During the first quarter, under our stock repurchase program, we acquired approximately 1.26 million shares for $84.5 million. Our share repurchase matrix drove aggressive share repurchases, and we were able to acquire the larger quantity than we anticipated. We estimate that the share repurchase program for the quarter did not have a material impact on EPS.

Average inventory levels per store decreased 0.6% compared to last year as a result of deflation, the strong sell-through of our seasonal merchandise and the restaging of spring receipts to later in the season. The extended winter allowed us to effectively clear through cold winter merchandise, and we ended the season in great shape.

Capital expenditures for the quarter were $41.9 million, as compared to $49.3 million last year. And we opened 32 stores in the first quarter, compared to 22 stores in the first quarter of 2013. The decrease in capital expenditures related to cycling expenditures for the construction of our Southeast distribution center last year.

Turning our attention to the full year outlook. With respect to our financial expectations for the full year 2014, as noted in today's press release, we have reiterated our previous guidance. As a reminder, we still expect full year sales to range from $5.62 billion to $5.7 billion. We have forecasted comp sales to increase between 2.5% and 4%. We are targeting improvement of 20 to 30 basis points in EBIT margin compared to 2013, coming principally from gross margin as a result of several of our key merchandise initiatives and deflation. We expect SG&A percent to be generally flat. We anticipate net income to range from approximately $360 million to $370 million or $2.54 to $2.62 per diluted share.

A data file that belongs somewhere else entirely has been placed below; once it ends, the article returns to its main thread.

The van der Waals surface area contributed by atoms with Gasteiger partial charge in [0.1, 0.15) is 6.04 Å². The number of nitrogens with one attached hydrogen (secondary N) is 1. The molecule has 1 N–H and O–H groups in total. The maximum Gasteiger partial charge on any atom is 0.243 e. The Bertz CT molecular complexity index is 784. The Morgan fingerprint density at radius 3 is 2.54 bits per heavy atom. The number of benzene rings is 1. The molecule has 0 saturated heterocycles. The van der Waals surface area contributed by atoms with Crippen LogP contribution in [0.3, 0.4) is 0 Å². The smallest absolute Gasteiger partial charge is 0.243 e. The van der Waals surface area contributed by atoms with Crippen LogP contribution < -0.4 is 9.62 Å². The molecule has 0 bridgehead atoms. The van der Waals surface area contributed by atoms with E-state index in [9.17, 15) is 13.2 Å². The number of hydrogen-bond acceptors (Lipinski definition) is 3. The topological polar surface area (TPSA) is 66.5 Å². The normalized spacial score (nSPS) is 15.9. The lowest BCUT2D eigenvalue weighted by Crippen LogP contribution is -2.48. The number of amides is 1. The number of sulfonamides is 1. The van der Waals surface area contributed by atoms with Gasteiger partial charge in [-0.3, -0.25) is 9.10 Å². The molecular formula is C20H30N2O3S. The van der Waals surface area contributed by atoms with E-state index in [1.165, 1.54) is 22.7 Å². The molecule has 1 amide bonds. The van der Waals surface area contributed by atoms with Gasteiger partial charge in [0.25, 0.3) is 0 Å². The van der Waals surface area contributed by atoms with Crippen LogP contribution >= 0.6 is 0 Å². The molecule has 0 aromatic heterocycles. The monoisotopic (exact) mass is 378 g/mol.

And we expect to open 102 to 106 new stores, with approximately 50% to 55% of these to open in the first half of the year. We still expect capital expenditures in 2014 to range between $240 million to $250 million. We will continue to make purchases under the share repurchase program. Given the amount of shares acquired in the first quarter, for modeling purposes, we have adjusted our estimate of diluted shares outstanding to be 141 million for the full year. We continue to estimate deflation for the full year to range between flat to 1%. As grain prices have started to rebound, it is likely -- it is less likely that deflation will be at the higher end of the range.

Also to reiterate, in terms of cadence, we expect gross margin percent improvement to be greater in the first half of the year, as we will benefit the most from the deflation impact. We believe that the third and fourth quarters will have the toughest comparisons as we cycle the very strong gross margin improvement and very favorable clearance conditions in the prior year. We expect the fourth quarter to possibly decline in gross margin rate based on our current projections.